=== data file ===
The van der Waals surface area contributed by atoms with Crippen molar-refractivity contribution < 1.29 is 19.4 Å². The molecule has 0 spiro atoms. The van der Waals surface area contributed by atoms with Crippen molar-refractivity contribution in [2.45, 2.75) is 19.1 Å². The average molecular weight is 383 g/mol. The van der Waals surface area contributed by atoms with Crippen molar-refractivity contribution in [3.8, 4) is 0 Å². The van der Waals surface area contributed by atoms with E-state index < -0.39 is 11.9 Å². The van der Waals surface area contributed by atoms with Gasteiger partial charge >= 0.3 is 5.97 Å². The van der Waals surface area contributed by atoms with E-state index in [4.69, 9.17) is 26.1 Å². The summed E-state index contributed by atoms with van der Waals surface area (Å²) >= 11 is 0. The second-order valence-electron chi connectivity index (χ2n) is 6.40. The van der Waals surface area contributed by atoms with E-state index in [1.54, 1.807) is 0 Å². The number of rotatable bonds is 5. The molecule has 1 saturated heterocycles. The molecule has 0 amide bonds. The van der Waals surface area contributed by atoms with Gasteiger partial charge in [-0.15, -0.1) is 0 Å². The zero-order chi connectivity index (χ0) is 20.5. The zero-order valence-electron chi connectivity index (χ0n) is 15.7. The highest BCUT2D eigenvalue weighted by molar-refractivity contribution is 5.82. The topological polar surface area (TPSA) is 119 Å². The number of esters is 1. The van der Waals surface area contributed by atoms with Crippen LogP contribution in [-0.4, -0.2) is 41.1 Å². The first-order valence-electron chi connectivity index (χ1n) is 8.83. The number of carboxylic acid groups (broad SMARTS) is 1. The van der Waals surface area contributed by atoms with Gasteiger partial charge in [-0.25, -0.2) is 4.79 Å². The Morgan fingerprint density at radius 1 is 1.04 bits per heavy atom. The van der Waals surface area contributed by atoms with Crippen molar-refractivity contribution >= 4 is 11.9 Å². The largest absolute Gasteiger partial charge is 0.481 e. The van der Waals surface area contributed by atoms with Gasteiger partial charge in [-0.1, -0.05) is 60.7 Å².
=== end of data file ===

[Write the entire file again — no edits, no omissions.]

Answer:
The van der Waals surface area contributed by atoms with Crippen molar-refractivity contribution < 1.29 is 19.4 Å². The molecule has 0 spiro atoms. The van der Waals surface area contributed by atoms with Crippen molar-refractivity contribution in [2.45, 2.75) is 19.1 Å². The average molecular weight is 383 g/mol. The van der Waals surface area contributed by atoms with Crippen molar-refractivity contribution in [3.8, 4) is 0 Å². The van der Waals surface area contributed by atoms with E-state index < -0.39 is 11.9 Å². The van der Waals surface area contributed by atoms with Gasteiger partial charge >= 0.3 is 5.97 Å². The van der Waals surface area contributed by atoms with E-state index in [4.69, 9.17) is 26.1 Å². The summed E-state index contributed by atoms with van der Waals surface area (Å²) >= 11 is 0. The second-order valence-electron chi connectivity index (χ2n) is 6.40. The van der Waals surface area contributed by atoms with E-state index in [1.54, 1.807) is 0 Å². The number of rotatable bonds is 5. The molecule has 1 saturated heterocycles. The molecule has 0 amide bonds. The van der Waals surface area contributed by atoms with Gasteiger partial charge in [-0.15, -0.1) is 0 Å². The zero-order chi connectivity index (χ0) is 20.5. The zero-order valence-electron chi connectivity index (χ0n) is 15.7. The highest BCUT2D eigenvalue weighted by molar-refractivity contribution is 5.82. The topological polar surface area (TPSA) is 119 Å². The number of esters is 1. The van der Waals surface area contributed by atoms with Crippen LogP contribution in [-0.4, -0.2) is 41.1 Å². The first-order valence-electron chi connectivity index (χ1n) is 8.83. The number of carboxylic acid groups (broad SMARTS) is 1. The van der Waals surface area contributed by atoms with Gasteiger partial charge in [-0.25, -0.2) is 4.79 Å². The Morgan fingerprint density at radius 1 is 1.04 bits per heavy atom. The van der Waals surface area contributed by atoms with Crippen molar-refractivity contribution >= 4 is 11.9 Å². The largest absolute Gasteiger partial charge is 0.481 e. The van der Waals surface area contributed by atoms with Gasteiger partial charge in [-0.1, -0.05) is 60.7 Å².